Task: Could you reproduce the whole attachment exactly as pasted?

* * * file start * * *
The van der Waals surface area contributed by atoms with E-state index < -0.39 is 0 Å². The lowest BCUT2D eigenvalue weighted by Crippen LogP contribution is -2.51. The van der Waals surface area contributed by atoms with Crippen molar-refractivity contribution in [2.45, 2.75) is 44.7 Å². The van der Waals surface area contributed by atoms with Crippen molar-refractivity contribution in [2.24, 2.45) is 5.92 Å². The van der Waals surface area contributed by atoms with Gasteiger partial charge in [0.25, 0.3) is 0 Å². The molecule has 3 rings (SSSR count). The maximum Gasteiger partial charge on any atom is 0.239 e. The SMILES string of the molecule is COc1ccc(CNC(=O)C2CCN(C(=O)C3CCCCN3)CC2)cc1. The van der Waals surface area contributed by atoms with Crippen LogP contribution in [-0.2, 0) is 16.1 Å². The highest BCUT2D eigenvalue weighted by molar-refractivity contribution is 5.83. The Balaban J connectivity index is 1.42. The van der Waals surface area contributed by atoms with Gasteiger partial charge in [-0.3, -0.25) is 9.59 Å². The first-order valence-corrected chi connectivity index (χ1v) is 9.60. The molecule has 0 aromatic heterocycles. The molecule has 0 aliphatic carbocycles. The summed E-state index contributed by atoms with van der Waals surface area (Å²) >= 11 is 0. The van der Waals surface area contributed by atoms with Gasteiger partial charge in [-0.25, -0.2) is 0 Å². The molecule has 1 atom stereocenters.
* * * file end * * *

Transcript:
The van der Waals surface area contributed by atoms with E-state index < -0.39 is 0 Å². The lowest BCUT2D eigenvalue weighted by Crippen LogP contribution is -2.51. The van der Waals surface area contributed by atoms with Crippen molar-refractivity contribution in [2.45, 2.75) is 44.7 Å². The van der Waals surface area contributed by atoms with Crippen molar-refractivity contribution in [2.24, 2.45) is 5.92 Å². The van der Waals surface area contributed by atoms with Gasteiger partial charge in [0.25, 0.3) is 0 Å². The molecule has 3 rings (SSSR count). The maximum Gasteiger partial charge on any atom is 0.239 e. The SMILES string of the molecule is COc1ccc(CNC(=O)C2CCN(C(=O)C3CCCCN3)CC2)cc1. The van der Waals surface area contributed by atoms with Crippen LogP contribution in [-0.2, 0) is 16.1 Å². The highest BCUT2D eigenvalue weighted by molar-refractivity contribution is 5.83. The Balaban J connectivity index is 1.42. The van der Waals surface area contributed by atoms with Gasteiger partial charge in [-0.3, -0.25) is 9.59 Å². The first-order valence-corrected chi connectivity index (χ1v) is 9.60. The molecule has 0 aromatic heterocycles. The molecule has 0 aliphatic carbocycles. The summed E-state index contributed by atoms with van der Waals surface area (Å²) >= 11 is 0. The van der Waals surface area contributed by atoms with Gasteiger partial charge in [-0.25, -0.2) is 0 Å². The molecule has 1 atom stereocenters.